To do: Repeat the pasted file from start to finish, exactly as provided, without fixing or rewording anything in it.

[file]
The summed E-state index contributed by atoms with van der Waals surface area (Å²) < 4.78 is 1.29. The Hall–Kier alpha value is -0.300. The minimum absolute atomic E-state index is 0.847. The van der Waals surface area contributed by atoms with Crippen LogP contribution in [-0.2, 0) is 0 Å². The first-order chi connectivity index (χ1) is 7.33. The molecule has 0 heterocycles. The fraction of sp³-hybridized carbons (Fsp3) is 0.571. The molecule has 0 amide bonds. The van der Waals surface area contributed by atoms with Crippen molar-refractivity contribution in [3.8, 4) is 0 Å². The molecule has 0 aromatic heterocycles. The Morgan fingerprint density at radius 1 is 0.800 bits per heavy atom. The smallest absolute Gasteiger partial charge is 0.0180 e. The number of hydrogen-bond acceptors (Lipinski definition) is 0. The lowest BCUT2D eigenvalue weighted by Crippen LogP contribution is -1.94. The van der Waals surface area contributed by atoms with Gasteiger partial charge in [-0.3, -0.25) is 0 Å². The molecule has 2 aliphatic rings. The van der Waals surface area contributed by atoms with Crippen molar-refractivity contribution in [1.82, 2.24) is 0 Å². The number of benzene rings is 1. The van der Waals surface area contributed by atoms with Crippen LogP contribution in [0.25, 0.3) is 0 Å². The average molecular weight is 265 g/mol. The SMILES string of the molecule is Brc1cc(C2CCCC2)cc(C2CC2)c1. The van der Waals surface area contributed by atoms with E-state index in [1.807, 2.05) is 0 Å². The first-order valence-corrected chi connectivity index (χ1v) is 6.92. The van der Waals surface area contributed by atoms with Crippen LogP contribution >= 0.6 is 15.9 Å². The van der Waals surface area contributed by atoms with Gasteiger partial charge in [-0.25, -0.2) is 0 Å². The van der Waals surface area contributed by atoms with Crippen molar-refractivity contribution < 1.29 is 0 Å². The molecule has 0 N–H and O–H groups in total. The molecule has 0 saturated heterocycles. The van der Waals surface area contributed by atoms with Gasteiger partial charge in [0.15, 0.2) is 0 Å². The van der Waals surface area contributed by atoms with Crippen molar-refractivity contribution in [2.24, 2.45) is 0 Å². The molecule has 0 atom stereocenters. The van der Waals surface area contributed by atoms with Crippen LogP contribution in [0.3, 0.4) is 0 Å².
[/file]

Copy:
The summed E-state index contributed by atoms with van der Waals surface area (Å²) < 4.78 is 1.29. The Hall–Kier alpha value is -0.300. The minimum absolute atomic E-state index is 0.847. The van der Waals surface area contributed by atoms with Crippen LogP contribution in [-0.2, 0) is 0 Å². The first-order chi connectivity index (χ1) is 7.33. The molecule has 0 heterocycles. The fraction of sp³-hybridized carbons (Fsp3) is 0.571. The molecule has 0 amide bonds. The van der Waals surface area contributed by atoms with Crippen molar-refractivity contribution in [3.8, 4) is 0 Å². The molecule has 0 aromatic heterocycles. The Morgan fingerprint density at radius 1 is 0.800 bits per heavy atom. The smallest absolute Gasteiger partial charge is 0.0180 e. The number of hydrogen-bond acceptors (Lipinski definition) is 0. The lowest BCUT2D eigenvalue weighted by Crippen LogP contribution is -1.94. The van der Waals surface area contributed by atoms with Gasteiger partial charge in [-0.3, -0.25) is 0 Å². The molecule has 2 aliphatic rings. The van der Waals surface area contributed by atoms with Crippen molar-refractivity contribution in [1.82, 2.24) is 0 Å². The number of benzene rings is 1. The van der Waals surface area contributed by atoms with Crippen LogP contribution in [0.25, 0.3) is 0 Å². The average molecular weight is 265 g/mol. The SMILES string of the molecule is Brc1cc(C2CCCC2)cc(C2CC2)c1. The van der Waals surface area contributed by atoms with E-state index in [1.807, 2.05) is 0 Å². The first-order valence-corrected chi connectivity index (χ1v) is 6.92. The van der Waals surface area contributed by atoms with Crippen LogP contribution >= 0.6 is 15.9 Å². The van der Waals surface area contributed by atoms with Gasteiger partial charge in [-0.25, -0.2) is 0 Å². The van der Waals surface area contributed by atoms with Crippen molar-refractivity contribution < 1.29 is 0 Å². The molecule has 0 N–H and O–H groups in total. The molecule has 0 saturated heterocycles. The van der Waals surface area contributed by atoms with Gasteiger partial charge in [0.15, 0.2) is 0 Å². The van der Waals surface area contributed by atoms with Crippen molar-refractivity contribution in [2.24, 2.45) is 0 Å². The molecule has 0 atom stereocenters. The van der Waals surface area contributed by atoms with Crippen LogP contribution in [0.3, 0.4) is 0 Å².